Sunday, 3 April 2016
Ulf Reichstein Markham and Tyra Nordbo first appeared in Man-Kzin Wars stories written by Poul Anderson, then reappeared in the fictionally earlier although later-written Man-Kzin Wars stories of Jerry Pournelle and SM Stirling. I thought that Pournelle and Stirling had introduced Markham but that was just me getting confused between the publication history and the fictional chronology.
Markham respects the "'...valiant, loyal, disciplined...'" (p. 44) kzinti. This sounds like Anderson's Olaf Magnusson respecting the Merseians.
Dorcas Saxtorph accuses Markham of uttering "'...an intolerable racist insult.'" (p. 56) I missed it but maybe his generalization about flatlanders counts. Before that, they had been having an interesting discussion about society. In a healthy society, according to Markham, lesser persons accept guidance from superior persons for the longer term social good. For the leader, power and glory are not ends but means to:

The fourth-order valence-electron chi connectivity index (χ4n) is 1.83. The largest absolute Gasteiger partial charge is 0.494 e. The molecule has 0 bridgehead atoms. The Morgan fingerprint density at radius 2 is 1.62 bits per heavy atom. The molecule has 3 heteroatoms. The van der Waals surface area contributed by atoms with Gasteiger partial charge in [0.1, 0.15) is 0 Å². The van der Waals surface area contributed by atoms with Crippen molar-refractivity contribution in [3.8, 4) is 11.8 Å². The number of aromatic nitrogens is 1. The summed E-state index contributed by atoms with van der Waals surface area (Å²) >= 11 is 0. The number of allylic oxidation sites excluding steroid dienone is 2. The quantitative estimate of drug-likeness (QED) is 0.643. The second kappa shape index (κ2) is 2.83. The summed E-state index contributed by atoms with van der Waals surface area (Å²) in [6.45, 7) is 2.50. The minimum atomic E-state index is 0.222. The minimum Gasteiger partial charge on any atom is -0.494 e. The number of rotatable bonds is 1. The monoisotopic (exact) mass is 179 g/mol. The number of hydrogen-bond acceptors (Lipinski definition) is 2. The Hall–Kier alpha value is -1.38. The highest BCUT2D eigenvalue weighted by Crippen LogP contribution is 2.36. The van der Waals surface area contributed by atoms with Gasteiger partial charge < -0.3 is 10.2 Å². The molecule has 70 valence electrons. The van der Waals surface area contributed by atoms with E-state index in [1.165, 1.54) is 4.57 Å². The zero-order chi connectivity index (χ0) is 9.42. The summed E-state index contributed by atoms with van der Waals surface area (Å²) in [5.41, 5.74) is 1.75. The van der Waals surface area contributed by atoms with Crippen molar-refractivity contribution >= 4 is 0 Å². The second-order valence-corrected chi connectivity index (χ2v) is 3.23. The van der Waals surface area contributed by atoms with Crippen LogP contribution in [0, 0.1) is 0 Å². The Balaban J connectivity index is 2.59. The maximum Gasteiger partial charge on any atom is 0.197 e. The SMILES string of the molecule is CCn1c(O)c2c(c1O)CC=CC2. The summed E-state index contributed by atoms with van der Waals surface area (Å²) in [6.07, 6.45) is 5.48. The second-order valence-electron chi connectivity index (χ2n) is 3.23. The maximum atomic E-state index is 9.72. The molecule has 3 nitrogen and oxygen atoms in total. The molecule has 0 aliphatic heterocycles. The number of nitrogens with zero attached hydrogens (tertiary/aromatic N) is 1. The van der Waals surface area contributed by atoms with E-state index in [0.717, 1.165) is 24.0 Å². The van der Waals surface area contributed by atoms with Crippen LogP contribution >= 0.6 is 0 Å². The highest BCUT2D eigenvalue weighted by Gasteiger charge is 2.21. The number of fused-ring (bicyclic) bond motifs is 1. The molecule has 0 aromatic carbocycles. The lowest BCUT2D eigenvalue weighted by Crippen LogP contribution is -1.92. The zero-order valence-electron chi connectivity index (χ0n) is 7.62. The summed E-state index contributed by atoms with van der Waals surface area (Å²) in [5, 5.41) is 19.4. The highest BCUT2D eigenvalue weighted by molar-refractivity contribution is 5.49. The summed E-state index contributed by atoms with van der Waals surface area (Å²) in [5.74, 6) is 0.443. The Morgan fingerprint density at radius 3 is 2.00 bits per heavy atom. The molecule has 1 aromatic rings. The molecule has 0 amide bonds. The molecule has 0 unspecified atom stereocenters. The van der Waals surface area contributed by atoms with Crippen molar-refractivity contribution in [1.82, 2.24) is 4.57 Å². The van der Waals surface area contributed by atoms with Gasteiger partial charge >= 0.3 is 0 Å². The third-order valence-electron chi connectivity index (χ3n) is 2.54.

"'...the organic evolution of the society toward its destiny, the full flowering of its soul.'" (p. 55)
Sounds patriarchal? The kzinti are ruled by a Patriarch. Markham uses obscure terminology:
"'...we are replacing living Gemeinschaft with mechanical Gessellschaft.'" (p. 55)
Juan Yoshii of the Rover crew wants "'To be a poet.'" (p. 60)
- like Jesse Nicol in Anderson's Harvest The Fire.
"'In the centuries of spaceflight, how much true poetry has been written?'" (p. 60)
- and Nichol, en route to the outer Solar System, exclaims:
"'The inhuman may be what's mine, stars, comets, hugeness, a universe that doesn't know or care but simply and gloriously is - but humans are there -'" (Harvest The Fire, New York, 1887, p. 190).
Anderson, a novelist of the space age, also recognized the need for poetry.
Just after the purchase of the hyperdrive, mankind is on the verge of "'...great adventures,...the age of discovery that must come...'" (p. 45) This reminds us of:
"The world's great age begins anew...
"...it is enough that we are on our way." (The Van Rijn Method, New York, 1997, pp. 555, 556)
A red dwarf moving through the galaxy at over a thousand kilometers per second is nearly as old as the universe. (p. 65) Such Andersonian cosmic sf transcends Known Space and the Technic History and is also to be found, e.g., in the "Pride"/Tau Zero diptych.
"'Every explorer is an amateur by definition.'" (p. 46)
This reminds us of the opening and closing chapters of The Boat Of A Million Years, set respectively before Christ and in an indefinite future.
Does anyone do it better than Anderson?